Legislators set priorities
Published 7:13 pm Wednesday, January 18, 2017
Virginia General Assembly opened its 2017 session a week ago on Jan. 11, Delegates Roslyn C. Tyler and Thomas C. Wright Jr. had pre-filed bills — either as chief patrons or co-patrons for their fellow legislators to consider.
State Sen. Frank M. Ruff Jr. also filed bills ahead of the new session.
Tyler, 55, is a Democrat and was elected as a delegate in 2006. She holds the House District 75 seat representing all Brunswick and Greensville counties and the city of Emporia, and parts of Dinwiddie, Isle of Wight, Lunenburg, Southhampton, Surrey and Sussex counties and part of the city of Franklin.
Tyler sits on the Militia, Police and Public Safety; Education; and Commerce and Labor committees.
Her only piece of pre-filed legislation was HB 1615, which would shift responsibility for the state’s chief medical examiner to appoint one or more medical examiners in each county and independent city from a requirement (“shall”) to an option (“may”).
Tyler did not respond to a request for an interview.
Wright, 69, is a Republican who was elected in 2001. He holds the House District 61 seat representing all of Cumberland, Amelia, Mecklenburg and Nottoway counties and a portion of Lunenburg County.
Wright vice chairs the Militia, Police and Public Safety Committee. He is also a member of the the Agriculture Chesapeake and Natural Resource and the General Law committees.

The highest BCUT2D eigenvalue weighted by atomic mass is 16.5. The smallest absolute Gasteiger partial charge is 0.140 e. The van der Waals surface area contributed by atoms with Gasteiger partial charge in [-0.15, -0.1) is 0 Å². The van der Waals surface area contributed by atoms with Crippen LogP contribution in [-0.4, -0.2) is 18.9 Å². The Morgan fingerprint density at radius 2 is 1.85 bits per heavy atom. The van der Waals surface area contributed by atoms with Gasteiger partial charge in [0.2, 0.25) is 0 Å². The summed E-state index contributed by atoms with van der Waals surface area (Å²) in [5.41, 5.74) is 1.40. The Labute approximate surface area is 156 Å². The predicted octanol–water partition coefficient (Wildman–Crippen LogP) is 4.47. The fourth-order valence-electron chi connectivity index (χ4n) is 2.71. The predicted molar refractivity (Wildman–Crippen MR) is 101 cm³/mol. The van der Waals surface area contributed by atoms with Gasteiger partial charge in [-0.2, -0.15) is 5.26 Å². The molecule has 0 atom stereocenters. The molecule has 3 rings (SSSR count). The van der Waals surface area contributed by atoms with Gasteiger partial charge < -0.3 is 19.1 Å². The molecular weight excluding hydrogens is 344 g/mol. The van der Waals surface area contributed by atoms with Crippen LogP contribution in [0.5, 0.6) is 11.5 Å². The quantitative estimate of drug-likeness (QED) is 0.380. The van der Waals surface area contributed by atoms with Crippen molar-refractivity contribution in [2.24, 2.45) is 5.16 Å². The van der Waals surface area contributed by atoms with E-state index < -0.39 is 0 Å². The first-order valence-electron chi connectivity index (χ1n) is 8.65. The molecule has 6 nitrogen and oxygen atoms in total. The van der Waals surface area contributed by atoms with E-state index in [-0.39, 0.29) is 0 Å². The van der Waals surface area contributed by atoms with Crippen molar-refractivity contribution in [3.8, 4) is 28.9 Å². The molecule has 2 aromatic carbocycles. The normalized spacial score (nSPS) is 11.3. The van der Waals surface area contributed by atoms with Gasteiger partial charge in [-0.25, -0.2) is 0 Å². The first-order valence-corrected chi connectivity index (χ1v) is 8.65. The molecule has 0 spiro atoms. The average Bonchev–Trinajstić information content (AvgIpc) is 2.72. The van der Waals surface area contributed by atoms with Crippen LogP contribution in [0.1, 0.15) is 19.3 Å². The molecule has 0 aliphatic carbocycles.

Wright pre-filed two bills as chief patron.
HB 1429 would direct the Department of Motor Vehicles to issue special license plates for active U.S. Air Force members and certain veterans with the “U.S. AIR FORCE” legend.
“I was attending a summer festival and this man asked me why there wasn’t a license plate for the Air Force,” Wright said. “There are for certain units, but not for the Air Force as a whole.”
HB 1532 would increase the Fire Program Fund’s assessment from 1 percent to 1.4 percent of the total gross premium income for fire and related lines of insurance. It would also increase the share of the fund to localities from 75 percent to 80 percent beginning Jan. 1, 2018.
“They are having a tough time in retaining and recruiting (volunteer) members. They are having more paid personnel and some fire departments are struggling,” Wright said.
He said the money would go into a grant program which, through the increase, would allow fire departments to provide more training as well as assist with fire prevention and other safety programs and the purchase of personal protection equipment.
Another bill Wright said he is considering would have park rangers added to the list of retired law enforcement personnel who can obtain concealed weapons permits. Yet another potential bill would be similar to one being offered by state Sen. Frank Ruff that would direct the Joint Legislative and Audit Review Commission to study the feasibility of allocating more Virginia Lottery prize money to localities.
He also said he is considering a bill to add personnel to the Piedmont Regional Jail (PRJ). Wright said his bill would add 40 correctional officers to PRJ and convert 13 existing temporary officers to permanent status.